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February 6, 2012
By: Craig Morris

German power exports to France increasing


Though the day is short, PV power production is still peaking at an impressive level during the current cold spell in Germany. Source: EEX

The current cold spell in Europe is having an effect on international power exports. On the one hand, demand for heat has skyrocketed, but the clear skies also ensure that photovoltaics reaches relatively high peaks for the winter around noon.

 

As Renewables International has reported, the switching off of Germany's nuclear power plants last spring has led to a sort of stress test for the German grid. But as the country's neighbors to the east complain about unexpected power flows, something else is happening to the West between France and Germany.

 

Because France has so much nuclear power, the country has an inordinate number of electric heating systems. And because France has not added on enough additional capacity over the past decade, the country's current nuclear plants are starting to have trouble meeting demand, especially when it gets very cold in the winter.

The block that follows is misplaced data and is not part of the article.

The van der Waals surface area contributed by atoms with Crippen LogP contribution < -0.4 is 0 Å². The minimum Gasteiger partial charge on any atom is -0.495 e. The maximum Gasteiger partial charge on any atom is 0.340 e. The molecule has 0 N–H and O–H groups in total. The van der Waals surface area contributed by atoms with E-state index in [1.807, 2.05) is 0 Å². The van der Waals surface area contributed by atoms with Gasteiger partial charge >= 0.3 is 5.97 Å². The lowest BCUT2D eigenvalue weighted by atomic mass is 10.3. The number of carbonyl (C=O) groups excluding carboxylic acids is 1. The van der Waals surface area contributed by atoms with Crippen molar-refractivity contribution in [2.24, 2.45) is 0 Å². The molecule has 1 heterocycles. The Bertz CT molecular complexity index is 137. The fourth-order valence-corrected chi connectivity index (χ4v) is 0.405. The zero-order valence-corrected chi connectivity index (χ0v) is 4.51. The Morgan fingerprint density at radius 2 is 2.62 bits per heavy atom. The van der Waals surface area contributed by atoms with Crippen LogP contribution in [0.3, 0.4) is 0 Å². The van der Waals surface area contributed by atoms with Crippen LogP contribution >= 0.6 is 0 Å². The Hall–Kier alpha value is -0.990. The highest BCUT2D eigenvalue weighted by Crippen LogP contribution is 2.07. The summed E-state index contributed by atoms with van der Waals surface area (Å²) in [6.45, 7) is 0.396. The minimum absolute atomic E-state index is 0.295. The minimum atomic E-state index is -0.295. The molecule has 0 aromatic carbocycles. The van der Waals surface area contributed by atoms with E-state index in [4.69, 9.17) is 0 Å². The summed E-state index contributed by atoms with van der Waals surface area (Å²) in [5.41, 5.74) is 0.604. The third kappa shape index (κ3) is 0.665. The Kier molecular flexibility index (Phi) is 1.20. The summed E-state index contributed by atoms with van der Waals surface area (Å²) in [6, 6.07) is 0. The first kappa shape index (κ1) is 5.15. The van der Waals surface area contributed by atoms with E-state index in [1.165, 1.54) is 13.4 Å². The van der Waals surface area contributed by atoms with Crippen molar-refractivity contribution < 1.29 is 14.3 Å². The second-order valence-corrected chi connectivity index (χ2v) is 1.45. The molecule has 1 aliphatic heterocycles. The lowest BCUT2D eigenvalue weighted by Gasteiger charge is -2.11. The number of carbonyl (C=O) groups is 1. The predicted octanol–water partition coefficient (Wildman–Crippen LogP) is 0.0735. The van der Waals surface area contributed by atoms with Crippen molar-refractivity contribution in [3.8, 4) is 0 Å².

As a result, power exports from Germany to France reached 4 to 5 gigawatts – the equivalent of around four nuclear power plants – last Friday morning according to German journalist Bernward Janzing. It was not exactly a time of low consumption in Germany either at 70 gigawatts around noon on Friday, but Janzing nonetheless reports that the grid operators said everything was under control, and the country's emergency reserves were not being tapped. On the contrary, he reports that a spokesperson for transit grid operator Amprion told him that "photovoltaics in southern Germany is currently helping us a lot."       [Read More]

 

Source: Renewables International Magazine


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